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Greenville Health System (GHS) has been advancing health care for generations. The stories below provide an inside look into GHS and how we’re transforming health care for the benefit of the people and communities we serve.
Greenville Health System (GHS) has been advancing health care for generations. The stories below provide an inside look into GHS and how we’re transforming health care for the benefit of the people and communities we serve.
Having a mammogram ranks on the happiness scale somewhere between getting a root canal and taking the car in for repair. The time, discomfort and uncertainty as to what will be the result are sources of stress for every woman for every mammogram. Hopefully nothing is wrong and the mammogram will be negative. When there is an abnormality that requires a return visit for more breast images and testing, the stress is even greater. The ultimate finding may be a breast cancer for which surgery and other treatments will be required. Or, after more tests, they may decide that the mammogram does not require a biopsy and that nothing is wrong. In medical language, this is called a “false positive” mammogram.
A study conducted by the American College of Radiology Imaging Network that addresses the fear and anxiety that go along with having a “false negative” mammogram was published in the Journal of the American Medical Association in April. The 1,028 participants were women receiving mammograms at 22 different centers, who agreed to an interview over the telephone and a follow up interview a year later. The 594 women whose mammogram was negative were compared to 488 women whose mammogram was false positive. The false positive mammogram group reported “at least moderate anxiety” 50.6% of the time, compared to 15.7% of the time for the negative mammogram group. I consider the fact that half of the women experiencing a false positive mammogram had at least moderate to severe anxiety to be huge. When interviewed a year later, the anxiety was much less but still there.
What can be done to decrease the fear and anxiety associated with mammograms in general and false positive mammograms in particular? For one thing, improved communication can help. Doctors need to explain that mammograms are designed to be extra sensitive and have a certain number of expected false positives in order to detect as many early and small breast cancers as possible. Second, younger women in their thirties and forties need to know that the breast tissue is more dense and the likelihood of a false positive mammogram is greater. Third, the likelihood of a false positive mammogram is reduced to half when the radiologist has access to mammograms from previous years.
When I brought this up to Dr. Brian McKinley, medical director of the GHS Breast Health Center, he agreed that doctors should communicate better. He did, however, have a message for women getting mammograms. He said, “A women should feel free to talk to her doctor about her specific concerns so that the physician can offer more personal, targeted bits of information and emotional support. Too often, we doctors assume we know what is causing our patients to worry. Don’t let that happen! Don’t be afraid to engage your doctor and tell him or her what’s really worrying you. For the health of your breasts, get it off your chest!”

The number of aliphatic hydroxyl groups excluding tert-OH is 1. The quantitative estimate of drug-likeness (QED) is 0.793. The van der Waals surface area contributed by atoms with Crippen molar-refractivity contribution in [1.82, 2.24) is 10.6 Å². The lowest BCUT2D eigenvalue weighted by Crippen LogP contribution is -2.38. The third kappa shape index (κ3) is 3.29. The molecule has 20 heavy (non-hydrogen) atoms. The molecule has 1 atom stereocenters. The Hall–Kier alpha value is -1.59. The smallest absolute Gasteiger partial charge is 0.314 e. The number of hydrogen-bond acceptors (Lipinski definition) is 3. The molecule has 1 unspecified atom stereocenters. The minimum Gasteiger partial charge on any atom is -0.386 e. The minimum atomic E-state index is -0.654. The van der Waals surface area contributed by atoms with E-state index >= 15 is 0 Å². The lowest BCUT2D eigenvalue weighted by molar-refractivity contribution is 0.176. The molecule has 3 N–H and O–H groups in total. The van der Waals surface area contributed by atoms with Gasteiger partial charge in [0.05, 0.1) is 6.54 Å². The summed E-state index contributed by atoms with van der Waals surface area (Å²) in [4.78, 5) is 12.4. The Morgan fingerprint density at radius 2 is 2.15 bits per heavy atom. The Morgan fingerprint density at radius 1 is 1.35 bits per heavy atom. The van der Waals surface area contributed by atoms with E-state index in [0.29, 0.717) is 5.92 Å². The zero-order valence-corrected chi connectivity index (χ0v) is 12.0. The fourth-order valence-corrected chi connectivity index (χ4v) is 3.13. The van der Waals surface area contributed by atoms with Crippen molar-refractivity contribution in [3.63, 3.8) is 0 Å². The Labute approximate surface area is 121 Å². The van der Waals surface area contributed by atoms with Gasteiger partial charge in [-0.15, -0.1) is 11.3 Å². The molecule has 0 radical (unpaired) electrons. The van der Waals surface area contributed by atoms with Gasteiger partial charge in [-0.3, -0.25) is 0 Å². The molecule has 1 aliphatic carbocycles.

What do you think? How stressful is a mammogram? What has been your experience? How well do doctors and nurse practitioners communicate information about mammograms that might reduce the stress? I invite your comments. For more information about mammograms and breast health, call the Breast Health Center at (864) 454-8282.
Today (Sept. 29) is World Heart Day. World Heart Day was founded in 2000 to inform people around the globe that heart disease and stroke are the world’s leading causes of death, claiming 17.3 million lives each year.
Greenville Health System would like to spread the news that at least 80% of premature deaths from cardiovascular disease (CVD) could be avoided if four main risk factors – tobacco use, unhealthy diet, physical inactivity and harmful use of alcohol – are controlled.
As a cardiologist, I would like to remind you of several ways GHS supports the theme of World Heart Day, which is to create heart-healthy environments where you live, work and play.
• How you live – Remember to choose healthy food options, increase physical activity, and say NO to tobacco. GHS offers a free smoking cessation support group that meets every Tuesday from 6:30 p.m. to 8 p.m. on the Patewood Medical Campus. For more information, call 455-WELL (9355).
• Where you work – Support heart health education. Many businesses offer heart education, so be sure to take advantage of these classes or invite an expert to speak on keeping your heart healthy. Walk at lunch, park farther away from the front entrance and take the steps.
• How you play – Walk, run or ride the GHS Swamp Rabbit Trail, join the YMCA or simply choose leisure activities that involve movement!